"He was just outstanding," the coach said. "You could just see why this guy had the reputation he did. At that point in time you said to yourself, 'I hope I get an opportunity to be in this guys company again.' And, here we are."

Thirty minutes until the show...

4:05 p.m. ET

I'm still in the office up on the corner of 47th and 6th in Manhattan working on a few other stories before I head down to the Garden for the big night. That means I had the good fortune of chatting for about 15 minutes with Detroit Red Wings coach Mike Babcock on a number of topics, including Brian Rafalski, Johan Franzen and the Wings' struggling PK.

When I mentioned to Babcock that I would be leaving shortly to go to Adam Graves Night at MSG, the coach said he never knew Graves as a player but has had the opportunity to meet him a few times since No. 9 hung up his skates in 2004. No surprise, Graves left an impression on Babcock, too.

"Not only does he have integrity and is a quality man, but he has a way of making people feel great," Babcock said. "There is just something about him. I know him very little, but every time you get a chance to talk to him it's that quality in him that comes out."

2:45 p.m. ET

Tonight is a big night at Madison Square Garden. Tonight, a good guy gets rewarded. Tonight, the cynics will let their guard down (and put down their pens) and actually stand and applaud not only a good hockey player, but a great man.

Tonight, in the sports media capital of the world, the focus is on Adam Graves, which is so ironic it's laughable.

Nobody has tried to shun the spotlight quite like Graves has since he arrived in New York more than 17 years ago. If he could, Graves would save the world in total anonymity. He'd at least try to and probably come closer than the rest of us.

However, tonight, Graves will stand at center ice, a carpet below his loafers, and try to compose himself as he sweats in the glow of New York City's spotlight.

Fat chance.

I'll be at the Garden tonight, live blogging the entire ceremony as Graves' No. 9 goes up to the rafters, where it will hang with Mark Messier's No. 11, Mike Richter's No. 35, Brian Leetch's No. 2, Eddie Giacomin's No. 1 and Rod Gilbert's No. 7. According to his former teammates, most from the 1994 Stanley Cup team have returned to New York in droves to honor their friend, Graves may lose it faster than Mark Messier.

We all know that's pretty hard to do.

"I would say he'll be more than emotional," Messier said Monday during a press conference at Madison Square Garden. "He can barely talk right now, let alone (tonight)."

The ceremony is scheduled to begin at 6:30 p.m. ET and it precedes the Rangers game against the Atlanta Thrashers. Before I head down the street to the Garden, here's a little more on tonight's honoree:

No one could have predicted Graves would end up at center ice tonight watching his jersey being lifted to the rafters. It's not that he's the total longshot made good, but Graves' skill was never confused with that of Messier's or Leetch's. Or, for that matter, Gilbert's.

Instead, it was Graves tough-as-nails, cop-like mentality on the ice that drove his success. The son of a tough-as-nails Toronto policeman, Graves was never afraid to go into the dirty areas, be it in front of the net or in the corners. He was never afraid to drop his gloves in the honor of a teammate.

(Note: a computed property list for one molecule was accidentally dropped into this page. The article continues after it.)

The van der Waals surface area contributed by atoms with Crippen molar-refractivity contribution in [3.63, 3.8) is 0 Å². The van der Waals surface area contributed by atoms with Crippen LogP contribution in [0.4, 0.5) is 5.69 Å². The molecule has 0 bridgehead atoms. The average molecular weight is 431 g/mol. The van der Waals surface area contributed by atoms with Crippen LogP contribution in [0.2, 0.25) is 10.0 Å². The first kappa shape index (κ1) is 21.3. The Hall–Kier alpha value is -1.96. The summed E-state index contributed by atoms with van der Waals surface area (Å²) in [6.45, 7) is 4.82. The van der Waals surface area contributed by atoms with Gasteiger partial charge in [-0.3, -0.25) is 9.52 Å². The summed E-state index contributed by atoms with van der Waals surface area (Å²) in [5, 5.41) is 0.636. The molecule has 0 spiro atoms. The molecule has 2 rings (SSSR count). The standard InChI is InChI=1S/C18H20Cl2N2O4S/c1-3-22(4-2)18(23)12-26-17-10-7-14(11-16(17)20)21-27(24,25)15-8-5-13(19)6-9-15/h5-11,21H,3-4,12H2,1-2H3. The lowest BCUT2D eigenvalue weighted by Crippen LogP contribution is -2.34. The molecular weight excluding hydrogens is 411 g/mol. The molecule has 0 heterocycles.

Graves scored 329 hard regular-season goals in the NHL anmd another 38 in the playoffs. He had 280 regular-season goals with the Rangers, including a then team-record 52 in 1993-94 when he participated in his only All-Star Game. Graves had another 10 goals and seven assists in 23 playoff games that year, helping the Rangers end a 54-year-old curse with a Stanley Cup victory that still lives as one of New York's greatest sports moments.

"One of the things that makes him an interesting guy to be around is how different he can be off the ice than he is on the ice," Richter said. "The most respectful, quiet, polite person off the ice and on the ice, clearly from the moment he came here, he had the ability to be a policeman or he could change a game by scoring."

Graves grew up a fan of the Toronto Maple Leafs. He admits that is all he knew. It was as if the rest of the NHL didn't exist around him.

"My whole world was the Toronto Maple Leafs, but honestly (the NHL) seemed so far away," he said. "It wasn't overwhelming, but it seemed so beyond. It wasn't until I turned 17 and grew a little bit I got noticed a little more and it became a little more of a reality."

He was drafted by the Detroit Red Wings in the second round of the 1986 Entry Draft, 22nd overall. He was moved to Edmonton early in the 1989-90 season and even though he played an integral role on the Oiler's championship team that season it wasn't until Graves arrived in New York on Sept. 3, 1991 that his career officially took flight.

Graves has been a New Yorker ever since. He will be honored by an appreciative organization tonight and applauded - loudly, I assume - by an adoring audience of fans, most of which No. 9 has probably met at one time or another in person.

No matter what team you cheer for, or in these parts of the hockey world, what side of the river you're on, everyone should stand in unison tonight for Adam Graves. It's the least the hockey community can do for a man who has given so much in return.

"I can feel it in my chest. I can feel the weight. I feel very weighted and very humbled," Graves said. "(Tonight) is an opportunity for me just to say thank you to everyone for allowing me to be a part of New York, to be a part of wearing this jersey and the tradition. I always looked upon it as a privilege. I always have and I always will. (Tonight) is beyond anything I ever imagined. My game wasn't the fanciest or prettiest of styles. That's how I'm honestly feeling."

Contact Dan Rosen at